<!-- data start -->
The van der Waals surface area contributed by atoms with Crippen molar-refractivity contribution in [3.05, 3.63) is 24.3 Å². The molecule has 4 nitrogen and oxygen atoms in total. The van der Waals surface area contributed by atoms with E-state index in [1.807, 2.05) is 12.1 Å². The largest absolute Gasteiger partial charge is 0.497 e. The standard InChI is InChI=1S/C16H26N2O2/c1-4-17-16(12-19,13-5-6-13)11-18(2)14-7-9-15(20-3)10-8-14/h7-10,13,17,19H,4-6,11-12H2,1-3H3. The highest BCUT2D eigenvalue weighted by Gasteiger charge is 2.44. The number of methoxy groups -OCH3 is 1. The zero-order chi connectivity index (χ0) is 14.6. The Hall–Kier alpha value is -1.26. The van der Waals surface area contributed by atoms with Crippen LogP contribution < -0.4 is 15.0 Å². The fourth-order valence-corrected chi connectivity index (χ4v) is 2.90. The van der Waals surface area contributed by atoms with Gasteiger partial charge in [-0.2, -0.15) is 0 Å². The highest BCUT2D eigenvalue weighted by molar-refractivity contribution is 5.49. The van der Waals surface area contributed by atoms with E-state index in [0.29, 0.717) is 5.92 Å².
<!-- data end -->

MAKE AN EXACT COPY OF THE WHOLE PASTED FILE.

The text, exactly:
The van der Waals surface area contributed by atoms with Crippen molar-refractivity contribution in [3.05, 3.63) is 24.3 Å². The molecule has 4 nitrogen and oxygen atoms in total. The van der Waals surface area contributed by atoms with E-state index in [1.807, 2.05) is 12.1 Å². The largest absolute Gasteiger partial charge is 0.497 e. The standard InChI is InChI=1S/C16H26N2O2/c1-4-17-16(12-19,13-5-6-13)11-18(2)14-7-9-15(20-3)10-8-14/h7-10,13,17,19H,4-6,11-12H2,1-3H3. The highest BCUT2D eigenvalue weighted by Gasteiger charge is 2.44. The number of methoxy groups -OCH3 is 1. The zero-order chi connectivity index (χ0) is 14.6. The Hall–Kier alpha value is -1.26. The van der Waals surface area contributed by atoms with Crippen LogP contribution < -0.4 is 15.0 Å². The fourth-order valence-corrected chi connectivity index (χ4v) is 2.90. The van der Waals surface area contributed by atoms with Gasteiger partial charge in [-0.2, -0.15) is 0 Å². The highest BCUT2D eigenvalue weighted by molar-refractivity contribution is 5.49. The van der Waals surface area contributed by atoms with E-state index in [0.29, 0.717) is 5.92 Å².